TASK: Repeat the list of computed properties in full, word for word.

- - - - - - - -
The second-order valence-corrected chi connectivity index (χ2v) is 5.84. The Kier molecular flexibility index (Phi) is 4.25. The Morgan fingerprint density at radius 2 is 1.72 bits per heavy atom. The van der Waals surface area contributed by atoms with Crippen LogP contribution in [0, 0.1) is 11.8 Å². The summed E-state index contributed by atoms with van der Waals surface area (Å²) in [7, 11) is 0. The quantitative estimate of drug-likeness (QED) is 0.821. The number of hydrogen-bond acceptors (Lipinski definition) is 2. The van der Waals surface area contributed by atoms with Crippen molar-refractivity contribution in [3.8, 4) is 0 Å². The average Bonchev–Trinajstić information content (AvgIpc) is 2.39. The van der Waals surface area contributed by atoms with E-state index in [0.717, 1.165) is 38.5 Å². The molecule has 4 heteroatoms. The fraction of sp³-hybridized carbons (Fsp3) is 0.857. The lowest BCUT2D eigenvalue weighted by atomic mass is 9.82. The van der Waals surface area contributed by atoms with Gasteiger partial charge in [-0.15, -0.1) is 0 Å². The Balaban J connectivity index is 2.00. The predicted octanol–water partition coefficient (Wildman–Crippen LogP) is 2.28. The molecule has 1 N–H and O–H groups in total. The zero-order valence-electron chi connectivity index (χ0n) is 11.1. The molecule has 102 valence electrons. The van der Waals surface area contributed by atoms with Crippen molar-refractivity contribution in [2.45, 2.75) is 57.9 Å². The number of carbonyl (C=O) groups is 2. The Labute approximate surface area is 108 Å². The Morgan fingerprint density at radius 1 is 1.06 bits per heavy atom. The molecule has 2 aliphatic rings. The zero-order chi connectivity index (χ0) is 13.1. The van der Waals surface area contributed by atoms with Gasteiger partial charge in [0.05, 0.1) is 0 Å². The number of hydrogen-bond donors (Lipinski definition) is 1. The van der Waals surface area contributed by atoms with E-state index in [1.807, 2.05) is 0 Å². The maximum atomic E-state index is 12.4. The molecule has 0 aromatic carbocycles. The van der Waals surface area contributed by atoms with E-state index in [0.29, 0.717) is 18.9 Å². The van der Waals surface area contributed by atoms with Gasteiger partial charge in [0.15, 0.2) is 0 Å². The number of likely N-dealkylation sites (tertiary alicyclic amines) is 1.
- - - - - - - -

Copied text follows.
The second-order valence-corrected chi connectivity index (χ2v) is 5.84. The Kier molecular flexibility index (Phi) is 4.25. The Morgan fingerprint density at radius 2 is 1.72 bits per heavy atom. The van der Waals surface area contributed by atoms with Crippen LogP contribution in [0, 0.1) is 11.8 Å². The summed E-state index contributed by atoms with van der Waals surface area (Å²) in [7, 11) is 0. The quantitative estimate of drug-likeness (QED) is 0.821. The number of hydrogen-bond acceptors (Lipinski definition) is 2. The van der Waals surface area contributed by atoms with Crippen molar-refractivity contribution in [3.8, 4) is 0 Å². The average Bonchev–Trinajstić information content (AvgIpc) is 2.39. The van der Waals surface area contributed by atoms with E-state index in [0.717, 1.165) is 38.5 Å². The molecule has 4 heteroatoms. The fraction of sp³-hybridized carbons (Fsp3) is 0.857. The lowest BCUT2D eigenvalue weighted by atomic mass is 9.82. The van der Waals surface area contributed by atoms with Gasteiger partial charge in [-0.15, -0.1) is 0 Å². The Balaban J connectivity index is 2.00. The predicted octanol–water partition coefficient (Wildman–Crippen LogP) is 2.28. The molecule has 1 N–H and O–H groups in total. The zero-order valence-electron chi connectivity index (χ0n) is 11.1. The molecule has 102 valence electrons. The van der Waals surface area contributed by atoms with Crippen molar-refractivity contribution in [2.45, 2.75) is 57.9 Å². The number of carbonyl (C=O) groups is 2. The Labute approximate surface area is 108 Å². The Morgan fingerprint density at radius 1 is 1.06 bits per heavy atom. The molecule has 2 aliphatic rings. The zero-order chi connectivity index (χ0) is 13.1. The van der Waals surface area contributed by atoms with Gasteiger partial charge in [0.05, 0.1) is 0 Å². The number of hydrogen-bond donors (Lipinski definition) is 1. The van der Waals surface area contributed by atoms with E-state index in [1.807, 2.05) is 0 Å². The maximum atomic E-state index is 12.4. The molecule has 0 aromatic carbocycles. The van der Waals surface area contributed by atoms with E-state index in [0.29, 0.717) is 18.9 Å². The van der Waals surface area contributed by atoms with Gasteiger partial charge in [0.15, 0.2) is 0 Å². The number of likely N-dealkylation sites (tertiary alicyclic amines) is 1.